Now to the planars that I use and like: the Drop+ HiFiman HE-X4 headphones.


These actually give you a big glimpse into what multi-thousand dollar headphones can sound like – for $129.00!

They seem to be holding up well after six months, though I am not sure how well they would do with the average DJ.

One caveat: They need an amplifier like the Liquid Spark to shine. These will not sound good off your console headphone jack.


Another great headphone worth mentioning is the Beyer DT990 Pro.

These 250 Ohm drriver headphones sound great – but again need an amplifier to shine. Adorama, Newegg and others frequently have these for $99 dollars on sale.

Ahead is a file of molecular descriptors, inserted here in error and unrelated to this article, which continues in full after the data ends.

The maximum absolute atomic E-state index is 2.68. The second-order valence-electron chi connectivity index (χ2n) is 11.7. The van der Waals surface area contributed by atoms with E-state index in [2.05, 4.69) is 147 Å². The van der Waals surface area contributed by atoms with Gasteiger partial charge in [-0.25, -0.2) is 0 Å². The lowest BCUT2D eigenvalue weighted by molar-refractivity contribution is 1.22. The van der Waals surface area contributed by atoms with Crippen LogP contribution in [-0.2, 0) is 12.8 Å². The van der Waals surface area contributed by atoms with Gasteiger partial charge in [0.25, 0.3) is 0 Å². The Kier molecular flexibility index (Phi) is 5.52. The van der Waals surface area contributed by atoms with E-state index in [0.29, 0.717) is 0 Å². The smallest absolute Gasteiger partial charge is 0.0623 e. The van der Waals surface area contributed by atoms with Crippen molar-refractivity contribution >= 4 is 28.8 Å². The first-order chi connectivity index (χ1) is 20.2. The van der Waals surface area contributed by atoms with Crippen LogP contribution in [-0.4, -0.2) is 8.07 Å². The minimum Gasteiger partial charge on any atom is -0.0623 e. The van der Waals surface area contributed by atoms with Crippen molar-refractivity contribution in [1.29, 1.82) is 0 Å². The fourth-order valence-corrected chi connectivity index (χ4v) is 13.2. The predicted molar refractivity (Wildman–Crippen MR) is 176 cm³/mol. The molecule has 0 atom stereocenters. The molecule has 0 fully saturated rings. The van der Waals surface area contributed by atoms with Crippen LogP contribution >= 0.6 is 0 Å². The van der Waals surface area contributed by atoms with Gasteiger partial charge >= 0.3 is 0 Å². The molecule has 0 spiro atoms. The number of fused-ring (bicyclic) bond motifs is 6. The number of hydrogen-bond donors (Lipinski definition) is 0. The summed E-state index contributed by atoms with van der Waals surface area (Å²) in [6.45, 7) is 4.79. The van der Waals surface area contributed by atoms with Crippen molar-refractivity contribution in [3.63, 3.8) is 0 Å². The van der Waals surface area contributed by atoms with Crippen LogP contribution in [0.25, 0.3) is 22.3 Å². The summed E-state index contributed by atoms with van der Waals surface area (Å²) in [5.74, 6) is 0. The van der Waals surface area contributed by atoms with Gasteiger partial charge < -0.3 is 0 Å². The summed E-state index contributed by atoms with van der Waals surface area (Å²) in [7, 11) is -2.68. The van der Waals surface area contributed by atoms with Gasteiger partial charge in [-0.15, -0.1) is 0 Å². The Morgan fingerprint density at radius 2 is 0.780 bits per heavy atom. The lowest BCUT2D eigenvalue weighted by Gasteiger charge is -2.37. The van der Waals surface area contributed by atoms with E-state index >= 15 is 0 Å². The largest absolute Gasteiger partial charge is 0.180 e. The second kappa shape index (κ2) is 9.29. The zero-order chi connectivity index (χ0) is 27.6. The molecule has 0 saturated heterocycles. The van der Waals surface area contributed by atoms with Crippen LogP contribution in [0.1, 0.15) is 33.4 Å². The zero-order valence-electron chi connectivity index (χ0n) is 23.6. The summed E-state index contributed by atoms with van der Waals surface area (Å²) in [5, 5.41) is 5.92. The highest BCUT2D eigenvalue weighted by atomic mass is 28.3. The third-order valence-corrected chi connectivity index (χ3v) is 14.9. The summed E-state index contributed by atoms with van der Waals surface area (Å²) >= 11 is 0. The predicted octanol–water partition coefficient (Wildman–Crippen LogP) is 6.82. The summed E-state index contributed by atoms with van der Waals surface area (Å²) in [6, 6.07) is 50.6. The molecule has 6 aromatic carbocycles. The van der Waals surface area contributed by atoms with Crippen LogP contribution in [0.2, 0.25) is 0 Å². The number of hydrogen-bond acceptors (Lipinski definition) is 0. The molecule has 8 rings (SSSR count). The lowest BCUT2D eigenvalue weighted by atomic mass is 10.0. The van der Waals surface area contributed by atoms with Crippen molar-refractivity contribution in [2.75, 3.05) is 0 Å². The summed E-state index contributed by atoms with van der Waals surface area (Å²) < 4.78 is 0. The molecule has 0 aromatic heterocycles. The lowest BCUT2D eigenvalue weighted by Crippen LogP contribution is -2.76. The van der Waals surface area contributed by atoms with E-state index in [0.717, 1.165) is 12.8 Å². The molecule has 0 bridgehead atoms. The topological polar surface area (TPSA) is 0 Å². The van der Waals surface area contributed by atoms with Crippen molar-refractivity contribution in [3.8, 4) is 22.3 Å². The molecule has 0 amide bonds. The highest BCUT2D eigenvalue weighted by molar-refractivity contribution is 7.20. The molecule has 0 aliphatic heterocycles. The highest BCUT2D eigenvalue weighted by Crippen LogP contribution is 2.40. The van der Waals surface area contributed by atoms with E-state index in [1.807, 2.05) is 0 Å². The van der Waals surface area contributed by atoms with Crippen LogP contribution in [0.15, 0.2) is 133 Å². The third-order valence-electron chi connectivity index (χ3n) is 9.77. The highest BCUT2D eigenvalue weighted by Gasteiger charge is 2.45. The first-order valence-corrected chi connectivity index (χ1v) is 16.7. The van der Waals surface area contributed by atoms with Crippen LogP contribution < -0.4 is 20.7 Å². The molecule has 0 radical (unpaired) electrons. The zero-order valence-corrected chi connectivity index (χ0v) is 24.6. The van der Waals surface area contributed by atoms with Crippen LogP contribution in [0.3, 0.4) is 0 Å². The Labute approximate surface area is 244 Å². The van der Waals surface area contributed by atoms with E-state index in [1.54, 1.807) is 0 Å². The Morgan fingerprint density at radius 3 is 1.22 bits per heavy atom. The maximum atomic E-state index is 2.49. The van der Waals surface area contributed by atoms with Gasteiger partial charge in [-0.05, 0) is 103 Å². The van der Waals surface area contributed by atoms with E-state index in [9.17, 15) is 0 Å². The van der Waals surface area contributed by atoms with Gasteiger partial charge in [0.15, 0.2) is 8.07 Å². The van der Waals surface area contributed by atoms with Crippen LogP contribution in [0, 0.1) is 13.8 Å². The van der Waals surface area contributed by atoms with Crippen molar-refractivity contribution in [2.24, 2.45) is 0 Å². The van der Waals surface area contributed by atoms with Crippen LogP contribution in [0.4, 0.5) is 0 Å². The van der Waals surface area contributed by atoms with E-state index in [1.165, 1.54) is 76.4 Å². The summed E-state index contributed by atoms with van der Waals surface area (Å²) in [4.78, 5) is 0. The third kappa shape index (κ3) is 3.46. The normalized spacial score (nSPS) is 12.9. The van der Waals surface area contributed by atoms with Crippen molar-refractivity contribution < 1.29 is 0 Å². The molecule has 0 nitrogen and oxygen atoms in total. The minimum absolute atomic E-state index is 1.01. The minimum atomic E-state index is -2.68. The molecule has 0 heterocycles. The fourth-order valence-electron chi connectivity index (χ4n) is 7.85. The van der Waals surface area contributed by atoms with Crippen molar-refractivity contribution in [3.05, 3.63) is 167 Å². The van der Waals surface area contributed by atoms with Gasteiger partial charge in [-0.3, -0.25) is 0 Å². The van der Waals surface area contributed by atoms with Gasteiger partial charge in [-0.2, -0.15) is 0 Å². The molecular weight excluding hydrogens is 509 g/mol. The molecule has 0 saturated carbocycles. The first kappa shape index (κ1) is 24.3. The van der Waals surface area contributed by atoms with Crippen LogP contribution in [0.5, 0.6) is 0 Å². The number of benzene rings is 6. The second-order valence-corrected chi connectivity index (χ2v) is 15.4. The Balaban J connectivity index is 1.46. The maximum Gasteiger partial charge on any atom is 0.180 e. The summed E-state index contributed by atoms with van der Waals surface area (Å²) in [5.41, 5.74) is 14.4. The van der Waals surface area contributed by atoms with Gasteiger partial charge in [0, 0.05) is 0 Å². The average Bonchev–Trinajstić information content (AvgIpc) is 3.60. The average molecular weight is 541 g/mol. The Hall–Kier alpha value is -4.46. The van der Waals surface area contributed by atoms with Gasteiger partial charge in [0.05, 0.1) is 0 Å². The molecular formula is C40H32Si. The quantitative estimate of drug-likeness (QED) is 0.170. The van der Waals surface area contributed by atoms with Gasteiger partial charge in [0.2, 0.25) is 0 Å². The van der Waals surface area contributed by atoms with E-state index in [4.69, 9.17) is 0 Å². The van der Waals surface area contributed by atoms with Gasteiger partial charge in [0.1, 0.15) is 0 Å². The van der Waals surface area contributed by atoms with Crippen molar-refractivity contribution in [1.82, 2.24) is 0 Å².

So there you go: For around $300 you can have fidelity that would have cost well over a grand just a few years ago.

I promise you that these systems all have the resolution to being out details in music/audio that you probably have never heard before – their resolution/fidelity is that good!

Over the years, Dana Puopolo has been in markets large and small. His emphasis on audio purity is well-known. You can reach Dana at